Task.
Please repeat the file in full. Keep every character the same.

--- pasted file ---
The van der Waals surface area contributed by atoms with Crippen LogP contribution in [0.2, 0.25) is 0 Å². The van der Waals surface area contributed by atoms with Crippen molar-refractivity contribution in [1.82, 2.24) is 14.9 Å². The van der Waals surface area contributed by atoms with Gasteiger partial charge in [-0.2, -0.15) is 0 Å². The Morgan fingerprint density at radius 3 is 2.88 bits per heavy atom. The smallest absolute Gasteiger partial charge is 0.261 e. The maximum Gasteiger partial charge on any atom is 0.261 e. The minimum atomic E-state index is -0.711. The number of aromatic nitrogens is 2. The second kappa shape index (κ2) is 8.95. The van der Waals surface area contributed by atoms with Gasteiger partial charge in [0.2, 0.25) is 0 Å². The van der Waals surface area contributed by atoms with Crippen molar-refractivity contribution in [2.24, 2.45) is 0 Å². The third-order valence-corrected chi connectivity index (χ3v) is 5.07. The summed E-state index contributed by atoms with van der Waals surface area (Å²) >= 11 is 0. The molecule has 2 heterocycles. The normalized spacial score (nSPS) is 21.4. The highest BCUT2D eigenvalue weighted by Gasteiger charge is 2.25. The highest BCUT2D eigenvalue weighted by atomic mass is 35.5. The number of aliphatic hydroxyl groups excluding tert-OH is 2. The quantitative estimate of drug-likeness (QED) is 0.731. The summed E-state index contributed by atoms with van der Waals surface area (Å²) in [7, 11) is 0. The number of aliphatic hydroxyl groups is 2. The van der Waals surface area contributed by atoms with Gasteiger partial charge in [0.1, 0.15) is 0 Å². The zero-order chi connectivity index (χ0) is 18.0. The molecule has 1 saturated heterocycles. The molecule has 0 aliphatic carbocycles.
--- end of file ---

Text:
The van der Waals surface area contributed by atoms with Crippen LogP contribution in [0.2, 0.25) is 0 Å². The van der Waals surface area contributed by atoms with Crippen molar-refractivity contribution in [1.82, 2.24) is 14.9 Å². The van der Waals surface area contributed by atoms with Gasteiger partial charge in [-0.2, -0.15) is 0 Å². The Morgan fingerprint density at radius 3 is 2.88 bits per heavy atom. The smallest absolute Gasteiger partial charge is 0.261 e. The maximum Gasteiger partial charge on any atom is 0.261 e. The minimum atomic E-state index is -0.711. The number of aromatic nitrogens is 2. The second kappa shape index (κ2) is 8.95. The van der Waals surface area contributed by atoms with Gasteiger partial charge in [0.2, 0.25) is 0 Å². The van der Waals surface area contributed by atoms with Crippen molar-refractivity contribution in [2.24, 2.45) is 0 Å². The third-order valence-corrected chi connectivity index (χ3v) is 5.07. The summed E-state index contributed by atoms with van der Waals surface area (Å²) >= 11 is 0. The molecule has 2 heterocycles. The normalized spacial score (nSPS) is 21.4. The highest BCUT2D eigenvalue weighted by Gasteiger charge is 2.25. The highest BCUT2D eigenvalue weighted by atomic mass is 35.5. The number of aliphatic hydroxyl groups excluding tert-OH is 2. The quantitative estimate of drug-likeness (QED) is 0.731. The summed E-state index contributed by atoms with van der Waals surface area (Å²) in [7, 11) is 0. The number of aliphatic hydroxyl groups is 2. The van der Waals surface area contributed by atoms with Gasteiger partial charge in [0.1, 0.15) is 0 Å². The zero-order chi connectivity index (χ0) is 18.0. The molecule has 1 saturated heterocycles. The molecule has 0 aliphatic carbocycles.